I never grew up with chili, but I understand that there are some Very Strong Opinions out there about what makes a “true” or “authentic” chili. Fortunately, what I primarily care about is whether I get a delicious meal out of my efforts. Authenticity comes a distant second, if it figures into my plan at all, because I know how much cross-pollination happens in cooking due to commerce, war, and other intermingling. For instance, tomatoes are a food cultivated in the New World, yet figure prominently in “traditional” Mediterranean and Northern Indian cooking…but I’m sure not going to tell a Greek that their horiatiki salata is bogus.
I had a few pounds of venison that needed a treatment different from my usual stifado, and this time around, I decided chili was going to be it. When I want to make a new dish with a high likelihood of ending up with a tasty result, the first place I check is the Serious Eats website. I was not disappointed; Kenji has published one of his usual exceedingly thorough writeups on the topic here.
If you opt not to read the writeup, then here are the basics a great chili needs per Kenji:
- A rich, complex chili flavor that combines sweet, bitter, hot, fresh, and fruity elements in balance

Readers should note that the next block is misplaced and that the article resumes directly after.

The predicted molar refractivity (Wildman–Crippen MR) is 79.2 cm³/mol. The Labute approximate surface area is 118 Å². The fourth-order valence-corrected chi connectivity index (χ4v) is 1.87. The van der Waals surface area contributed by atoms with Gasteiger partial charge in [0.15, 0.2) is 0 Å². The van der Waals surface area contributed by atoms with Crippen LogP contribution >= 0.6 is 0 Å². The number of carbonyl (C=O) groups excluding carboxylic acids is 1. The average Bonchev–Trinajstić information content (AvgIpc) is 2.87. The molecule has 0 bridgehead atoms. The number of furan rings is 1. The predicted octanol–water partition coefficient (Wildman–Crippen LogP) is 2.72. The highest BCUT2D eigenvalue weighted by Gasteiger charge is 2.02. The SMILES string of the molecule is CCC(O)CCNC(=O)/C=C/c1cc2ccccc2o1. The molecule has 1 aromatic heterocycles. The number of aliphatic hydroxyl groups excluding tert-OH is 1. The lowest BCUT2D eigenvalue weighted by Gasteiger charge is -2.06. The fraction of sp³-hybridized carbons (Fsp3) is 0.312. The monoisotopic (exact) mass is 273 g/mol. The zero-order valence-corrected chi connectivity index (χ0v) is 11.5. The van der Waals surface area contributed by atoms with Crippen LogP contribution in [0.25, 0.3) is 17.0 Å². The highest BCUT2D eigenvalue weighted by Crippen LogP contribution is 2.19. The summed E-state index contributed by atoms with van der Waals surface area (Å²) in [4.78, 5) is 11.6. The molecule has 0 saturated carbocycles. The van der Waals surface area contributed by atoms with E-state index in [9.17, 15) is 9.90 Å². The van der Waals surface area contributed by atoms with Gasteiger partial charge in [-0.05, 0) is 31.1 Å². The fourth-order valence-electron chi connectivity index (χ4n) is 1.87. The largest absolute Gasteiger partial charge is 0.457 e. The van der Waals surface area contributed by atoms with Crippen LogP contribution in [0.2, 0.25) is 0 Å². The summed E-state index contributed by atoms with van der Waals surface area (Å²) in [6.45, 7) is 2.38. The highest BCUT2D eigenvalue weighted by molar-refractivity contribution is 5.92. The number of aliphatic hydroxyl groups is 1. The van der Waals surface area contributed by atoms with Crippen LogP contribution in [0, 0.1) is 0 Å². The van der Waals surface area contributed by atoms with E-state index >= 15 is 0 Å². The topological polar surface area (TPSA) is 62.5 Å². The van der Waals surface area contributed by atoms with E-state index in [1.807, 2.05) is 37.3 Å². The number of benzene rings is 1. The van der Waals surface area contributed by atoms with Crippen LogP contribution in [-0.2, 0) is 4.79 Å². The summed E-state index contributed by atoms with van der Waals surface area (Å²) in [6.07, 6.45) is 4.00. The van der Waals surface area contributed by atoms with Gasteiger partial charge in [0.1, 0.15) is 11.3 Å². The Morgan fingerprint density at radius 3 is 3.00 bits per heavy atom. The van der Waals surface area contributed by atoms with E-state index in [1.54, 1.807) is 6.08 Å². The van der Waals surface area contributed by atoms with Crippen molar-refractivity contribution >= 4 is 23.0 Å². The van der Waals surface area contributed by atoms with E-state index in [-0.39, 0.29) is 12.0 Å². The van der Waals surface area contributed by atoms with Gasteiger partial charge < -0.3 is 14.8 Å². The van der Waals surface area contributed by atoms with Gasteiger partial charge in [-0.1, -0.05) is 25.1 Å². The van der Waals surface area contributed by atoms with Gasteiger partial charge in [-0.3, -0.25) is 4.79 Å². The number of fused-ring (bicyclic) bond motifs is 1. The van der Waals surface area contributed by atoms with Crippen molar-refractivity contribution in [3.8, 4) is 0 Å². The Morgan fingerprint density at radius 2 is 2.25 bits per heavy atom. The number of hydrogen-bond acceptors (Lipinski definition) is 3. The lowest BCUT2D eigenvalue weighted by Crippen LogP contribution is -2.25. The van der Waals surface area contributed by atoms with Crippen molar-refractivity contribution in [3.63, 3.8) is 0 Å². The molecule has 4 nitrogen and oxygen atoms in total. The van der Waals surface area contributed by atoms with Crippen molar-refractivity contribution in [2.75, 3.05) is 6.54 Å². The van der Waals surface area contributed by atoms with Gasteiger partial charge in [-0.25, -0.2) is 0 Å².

- A robust, meaty, beefy flavor
- If using beans, beans that are tender, creamy, and intact
- A thick, deep red sauce
Below is my adaptation of the recipe, which involves some changes to make it appropriate for my situation. I put the ingredients for the chili sauce base in their own group to reduce the intimidation factor of the ingredients list. I also made some small substitutions to avoid going on a treasure hunt for ingredients I don’t keep on hand, since I knew from experience what substitutions worked. Finally, I have an Instant Pot and I’m so past spending hours at the stovetop when I don’t have to, so what started out as a stovetop recipe is now a pressure cooker recipe.
For the original recipe, go here.